The Georgia Trust for Historic Preservation released its 2019 list of 10 Places in Peril in the state on Wednesday.
Sites on the list include: Colquitt County Arts Center in Moultrie (Colquitt County); Glennwanis Hotel in Glennville (Tattnall County); Huston House at Butler Plantation in Darien (McIntosh County); Juliette Gordon Low Birthplace Garden in Savannah (Chatham County); Madison Theatre in Atlanta (DeKalb County); Needwood Baptist Church and School in Brunswick (Glynn County); Rhodes Center South in Atlanta (Fulton County); Springfield Log Cabin School in Union Point (Taliaferro County); Stark Mill Community Building in Hogansville (Troup County); and The Cedars in Washington (Wilkes County).
“This is the Trust’s fourteenth annual Places in Peril list,” said Mark C.
McDonald, president and CEO of the Trust. “We hope the list will continue to bring preservation solutions to Georgia’s imperiled historic resources by highlighting ten representative sites.”
Places in Peril is designed to raise awareness about Georgia’s significant historic, archaeological and cultural resources, including buildings, structures, districts, archaeological sites and cultural landscapes that are threatened by demolition, neglect, lack of maintenance, inappropriate development or insensitive public policy.
Through Places in Peril, the Trust will encourage owners and individuals, organizations and communities to employ proven preservation tools, financial resources and partnerships in order to reuse, reinvest and revitalize historic properties that are in peril.
Sites on previous years’ lists include: Madison’s Foster-Thomason-Miller House, an outstanding example of the Aesthetic Movement in Georgia, was purchased through the Madison-Morgan Conservancy’s Revolving Fund; Lyon Farmhouse, one of the oldest houses in DeKalb County, has received funding from the DeKalb County Board of Commissioners to stabilize the historic house; the Harrington School on St Simons Island, which served as the main educational structure for African Americans on the island, recently completed a seven-year restoration; Augusta’s Trinity C.M.E. Church, considered the “Mother” church of the C.M.E. denomination, and which previously sat on contaminated soil, was moved to a new location across the street; the Lee Street Bridge in Americus will be replaced at its current elevation, so as not to adversely affect the neighboring historic Calvary Episcopal Church that was designed by renowned architect Ralph Adams Cram; and unfortunately, the Kolb Street House in Madison, a c.1850 house used as a prison camp for Union soldiers and later as a Confederate hospital, was lost to fire in 2017.
Founded in 1973, the Georgia Trust for Historic Preservation works for the preservation and revitalization of Georgia's diverse historic resources and advocates their appreciation, protection and use. As one of the country's leading statewide, nonprofit preservation organizations, the Trust generates community revitalization by finding buyers for endangered properties acquired by its Revolving Fund and raises awareness of other endangered historic resources through an annual listing of Georgia's "Places in Peril." The Trust offers a variety of educational programs for adults and children, provides technical assistance to property owners and historic communities, advocates for funding, tax incentives and other laws aiding preservation efforts, and manages two house museums in Atlanta (Rhodes Hall) and Macon (Hay House).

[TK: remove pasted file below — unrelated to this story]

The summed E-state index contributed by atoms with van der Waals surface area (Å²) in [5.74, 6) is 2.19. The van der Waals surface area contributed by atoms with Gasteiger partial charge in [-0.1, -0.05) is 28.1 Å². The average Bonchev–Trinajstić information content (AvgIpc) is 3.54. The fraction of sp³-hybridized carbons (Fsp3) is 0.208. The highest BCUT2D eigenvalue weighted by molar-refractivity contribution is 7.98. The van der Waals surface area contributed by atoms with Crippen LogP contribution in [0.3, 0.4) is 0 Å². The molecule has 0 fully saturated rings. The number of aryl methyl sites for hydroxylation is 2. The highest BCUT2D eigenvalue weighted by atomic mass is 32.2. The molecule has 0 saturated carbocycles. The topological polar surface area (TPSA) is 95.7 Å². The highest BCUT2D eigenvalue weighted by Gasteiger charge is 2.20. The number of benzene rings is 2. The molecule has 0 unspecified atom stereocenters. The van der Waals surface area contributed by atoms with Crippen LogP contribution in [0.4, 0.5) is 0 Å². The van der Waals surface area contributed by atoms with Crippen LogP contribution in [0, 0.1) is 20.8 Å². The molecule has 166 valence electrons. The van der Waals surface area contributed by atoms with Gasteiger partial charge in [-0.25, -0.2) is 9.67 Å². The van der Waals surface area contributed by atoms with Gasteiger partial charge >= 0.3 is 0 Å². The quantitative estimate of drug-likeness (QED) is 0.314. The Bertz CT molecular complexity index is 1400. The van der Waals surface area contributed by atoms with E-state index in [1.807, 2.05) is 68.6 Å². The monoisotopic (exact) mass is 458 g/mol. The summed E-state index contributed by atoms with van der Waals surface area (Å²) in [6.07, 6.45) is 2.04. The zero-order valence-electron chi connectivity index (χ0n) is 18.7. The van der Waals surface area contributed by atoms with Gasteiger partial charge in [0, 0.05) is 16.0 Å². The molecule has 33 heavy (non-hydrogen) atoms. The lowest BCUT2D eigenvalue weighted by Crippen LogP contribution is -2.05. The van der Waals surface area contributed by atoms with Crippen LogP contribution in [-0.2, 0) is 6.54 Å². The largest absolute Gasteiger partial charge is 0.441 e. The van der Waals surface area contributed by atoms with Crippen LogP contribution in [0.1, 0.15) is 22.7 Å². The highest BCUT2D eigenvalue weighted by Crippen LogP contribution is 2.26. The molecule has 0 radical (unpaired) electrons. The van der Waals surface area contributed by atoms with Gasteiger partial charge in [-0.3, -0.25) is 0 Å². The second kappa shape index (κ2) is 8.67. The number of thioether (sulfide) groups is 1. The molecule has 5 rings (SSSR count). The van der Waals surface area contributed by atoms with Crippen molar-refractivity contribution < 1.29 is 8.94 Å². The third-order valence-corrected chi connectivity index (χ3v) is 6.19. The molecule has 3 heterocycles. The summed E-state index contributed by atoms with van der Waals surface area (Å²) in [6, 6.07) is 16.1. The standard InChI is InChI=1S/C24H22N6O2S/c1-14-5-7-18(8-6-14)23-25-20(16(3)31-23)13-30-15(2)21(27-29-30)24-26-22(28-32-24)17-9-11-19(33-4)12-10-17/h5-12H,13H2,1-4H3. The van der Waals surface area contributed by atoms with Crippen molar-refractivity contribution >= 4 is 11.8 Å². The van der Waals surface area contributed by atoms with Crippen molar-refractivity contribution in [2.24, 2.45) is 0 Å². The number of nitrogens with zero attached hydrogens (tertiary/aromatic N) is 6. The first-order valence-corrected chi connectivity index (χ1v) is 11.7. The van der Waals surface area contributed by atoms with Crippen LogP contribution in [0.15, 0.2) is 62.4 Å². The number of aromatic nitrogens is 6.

Summary Information on each Places in Peril Site
Colquitt County Arts Center (Moultrie, Colquitt County)
Designed in 1928 by Atlanta architect William J.J. Chase, the Colquitt County Arts Center originally served as the old Moultrie High School. After being vacated by the Colquitt County Board of Education in the 1970s, the building was rehabilitated into an arts center, which has become the hub for cultural opportunities in the county. The Arts Center is threatened by its current state of disrepair and ongoing maintenance needs. While many campaigns have been orchestrated to raise funding, there is still a significant need to prevent further damages and deterioration.
Glennwanis Hotel (Glennville, Tattnall County)
Dating to 1920, the Glennwanis Hotel in Glennville was once one of the grandest hotels in rural Southeast Georgia. Notable for the time, each guest room had electric lights, steam heat and running hot and cold water. Established to cater to out-of-town guests, the hotel eventually became Glennville's premier social venue and hub for community life. The greatest threat to the Glennwanis Hotel is severe deterioration after the previous private owner converted large parts of the building into efficiency apartments while failing to properly maintain the structure. At this point, the hotel's future remains uncertain.
Huston House at Butler Plantation (Darien, McIntosh County)